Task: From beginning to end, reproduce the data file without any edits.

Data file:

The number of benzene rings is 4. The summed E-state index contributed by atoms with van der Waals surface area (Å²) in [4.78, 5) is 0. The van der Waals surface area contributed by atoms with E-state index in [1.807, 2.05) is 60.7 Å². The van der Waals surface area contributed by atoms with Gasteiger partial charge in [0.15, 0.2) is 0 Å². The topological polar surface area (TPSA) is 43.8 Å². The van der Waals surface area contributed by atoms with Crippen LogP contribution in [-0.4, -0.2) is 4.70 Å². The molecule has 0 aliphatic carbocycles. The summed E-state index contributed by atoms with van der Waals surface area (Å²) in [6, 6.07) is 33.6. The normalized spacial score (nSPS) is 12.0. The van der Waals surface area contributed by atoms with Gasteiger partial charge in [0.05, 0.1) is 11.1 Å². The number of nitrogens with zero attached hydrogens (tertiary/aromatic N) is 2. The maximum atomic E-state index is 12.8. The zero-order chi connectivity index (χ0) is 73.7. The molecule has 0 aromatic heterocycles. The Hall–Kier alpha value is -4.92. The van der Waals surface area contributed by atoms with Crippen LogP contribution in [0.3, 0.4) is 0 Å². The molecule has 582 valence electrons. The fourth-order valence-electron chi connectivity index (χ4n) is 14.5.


The number of benzene rings is 4. The summed E-state index contributed by atoms with van der Waals surface area (Å²) in [4.78, 5) is 0. The van der Waals surface area contributed by atoms with E-state index in [1.807, 2.05) is 60.7 Å². The van der Waals surface area contributed by atoms with Gasteiger partial charge in [0.15, 0.2) is 0 Å². The topological polar surface area (TPSA) is 43.8 Å². The van der Waals surface area contributed by atoms with Crippen LogP contribution in [-0.4, -0.2) is 4.70 Å². The molecule has 0 aliphatic carbocycles. The summed E-state index contributed by atoms with van der Waals surface area (Å²) in [6, 6.07) is 33.6. The normalized spacial score (nSPS) is 12.0. The van der Waals surface area contributed by atoms with Gasteiger partial charge in [0.05, 0.1) is 11.1 Å². The number of nitrogens with zero attached hydrogens (tertiary/aromatic N) is 2. The maximum atomic E-state index is 12.8. The zero-order chi connectivity index (χ0) is 73.7. The molecule has 0 aromatic heterocycles. The Hall–Kier alpha value is -4.92. The van der Waals surface area contributed by atoms with Crippen LogP contribution in [0.3, 0.4) is 0 Å². The molecule has 582 valence electrons. The fourth-order valence-electron chi connectivity index (χ4n) is 14.5.